Selling a tenant occupied rental house can be challenging but there are several things you can do to make it easier. The place to begin is by reviewing your state and local landlord ordinances for regulations affecting the rights of both you as the landlord and those of the tenant. There are two primary areas of interest with this. First, what is required for you to access your property (buyer showings) when it is tenant occupied? For nonemergency access, most local regulations require at least 24-hour notice to the tenant. The second is how much notice is needed to require the tenant to vacate if it is a month-to-month rental. If there is a lease in affect, you’ll almost certainly have to honor the lease unless the renter has violated a clause that voids the lease. This review can also be a catalyst for adding a sale’s clause to future leases.
Your next move should be having a conversation with the tenant about the selling process. Come prepared with several options to gain the tenant’s cooperation. Lead with your preferred option but have backups ready if you need to compromise or provide more incentives.
Clearly, it’s much easier selling a rental that is vacant but that will cost you lost rental income. Still, it’s worth considering because it typically shortens the time it takes to sell and eliminates a lot of hassles. If it’s a month-to-month rental, you can simply follow the required written notice to vacate, which is typically 30 to 60 days.
If there are multiple months remaining on a lease, you’ll need to offer incentives. These will vary greatly depending on your local market circumstances and the willingness of the tenant to move on. If the person has violated the lease, you might be able to use this to terminate the lease. Otherwise, you’ll probably have to pay moving costs at the least. You may also have to pay for the new security deposit and/or any rent increase equal to the number of months remaining on the lease. In the end, you might not be able to terminate the lease and will have to wait it out or sell the property while it is occupied. The best place to begin negotiating a lease termination is by showing the renter empathy and learning what is most likely to motivate them to move on.
If you are selling an occupied home, you should consider seeking out another investor. Someone prepared to deal with tenants. An investor will want to negotiate a low selling price but will also appreciate having a tenant in place – especially a well behaving tenant with a record of paying on time.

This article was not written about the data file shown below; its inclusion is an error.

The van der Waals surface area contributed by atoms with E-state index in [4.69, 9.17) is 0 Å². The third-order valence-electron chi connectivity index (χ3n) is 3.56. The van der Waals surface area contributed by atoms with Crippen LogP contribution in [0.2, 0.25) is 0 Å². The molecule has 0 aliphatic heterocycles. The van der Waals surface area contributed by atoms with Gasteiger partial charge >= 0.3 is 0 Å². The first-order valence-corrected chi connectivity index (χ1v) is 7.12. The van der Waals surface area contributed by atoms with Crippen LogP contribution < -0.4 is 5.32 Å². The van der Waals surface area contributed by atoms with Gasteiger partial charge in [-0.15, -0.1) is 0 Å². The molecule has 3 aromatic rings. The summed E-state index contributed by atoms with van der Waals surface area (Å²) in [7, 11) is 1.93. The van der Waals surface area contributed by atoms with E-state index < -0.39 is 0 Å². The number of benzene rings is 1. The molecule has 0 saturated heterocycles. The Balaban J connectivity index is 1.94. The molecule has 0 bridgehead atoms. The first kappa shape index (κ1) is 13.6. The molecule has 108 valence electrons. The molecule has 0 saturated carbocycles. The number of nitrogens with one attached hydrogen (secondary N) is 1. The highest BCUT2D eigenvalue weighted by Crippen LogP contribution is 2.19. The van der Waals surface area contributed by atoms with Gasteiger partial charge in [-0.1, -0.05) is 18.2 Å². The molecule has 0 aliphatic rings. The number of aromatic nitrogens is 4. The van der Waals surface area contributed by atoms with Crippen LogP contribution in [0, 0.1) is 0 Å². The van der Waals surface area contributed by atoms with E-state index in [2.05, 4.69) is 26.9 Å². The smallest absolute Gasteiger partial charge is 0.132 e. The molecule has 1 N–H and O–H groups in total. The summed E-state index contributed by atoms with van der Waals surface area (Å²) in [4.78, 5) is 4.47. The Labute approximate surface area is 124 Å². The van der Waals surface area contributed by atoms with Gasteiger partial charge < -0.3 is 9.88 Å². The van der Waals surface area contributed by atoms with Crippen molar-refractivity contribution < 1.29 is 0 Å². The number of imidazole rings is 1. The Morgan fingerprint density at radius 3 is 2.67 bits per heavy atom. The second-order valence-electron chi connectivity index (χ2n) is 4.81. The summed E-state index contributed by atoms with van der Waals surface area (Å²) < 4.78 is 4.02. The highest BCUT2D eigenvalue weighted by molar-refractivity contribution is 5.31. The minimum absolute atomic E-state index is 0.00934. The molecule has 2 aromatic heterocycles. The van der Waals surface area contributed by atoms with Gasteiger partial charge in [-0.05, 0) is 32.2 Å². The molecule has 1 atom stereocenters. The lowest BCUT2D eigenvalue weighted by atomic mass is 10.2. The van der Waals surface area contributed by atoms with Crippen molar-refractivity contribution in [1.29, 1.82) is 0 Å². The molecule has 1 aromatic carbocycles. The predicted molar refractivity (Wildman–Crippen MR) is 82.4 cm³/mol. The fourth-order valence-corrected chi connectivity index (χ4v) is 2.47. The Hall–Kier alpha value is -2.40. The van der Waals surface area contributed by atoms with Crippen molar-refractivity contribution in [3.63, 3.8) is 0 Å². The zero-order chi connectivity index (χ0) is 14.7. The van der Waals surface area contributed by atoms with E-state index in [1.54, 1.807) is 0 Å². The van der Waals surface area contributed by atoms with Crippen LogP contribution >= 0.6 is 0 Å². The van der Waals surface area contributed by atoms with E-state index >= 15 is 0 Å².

Why not ask the tenant if he or she is interested in buying the home. If they can afford the rent, they should be able to afford the house payments. Lacking a down payment or having less than stellar credit is probably their main obstacle. If you’re in the right position, you could offer some type of seller financing. This opens a wide range of options including a balloon payment in a couple of years.
If those options don’t work for you, you’re going to want the cooperation of the tenant. Again, this usually involves incentives. You can offer a rent reduction for their eager cooperation and keeping the house cleaned up for quick showings. If you want to hold an open house, you should offer to put the renter up in a nice hotel for a long weekend. An alternative or additional incentive is hiring a weekly cleaning service. Point out to the tenant that this can help recover their entire security deposit when they do move out.
For regular showings, a gift card to a restaurant, movie tickets, or similar out of the house incentive can do the trick. But make sure any pets are taken care during these times.
If you’re stuck with a hostile tenant that won’t cooperate and hasn’t broken the lease, you’ll probably have to wait out the lease.
I would like to hear about your experiences selling a rental home. Please leave a comment.
Author bio: Brian Kline has been investing in real estate for more than 35 years and writing about real estate investing for eleven years. He also draws upon 25 plus years of business experience including 12 years as a manager at Boeing Aircraft Company. Brian currently lives at Lake Cushman, Washington. A vacation destination, a few short miles from a national forest in the Olympic Mountains with the Pacific Ocean a couple of miles in the opposite direction.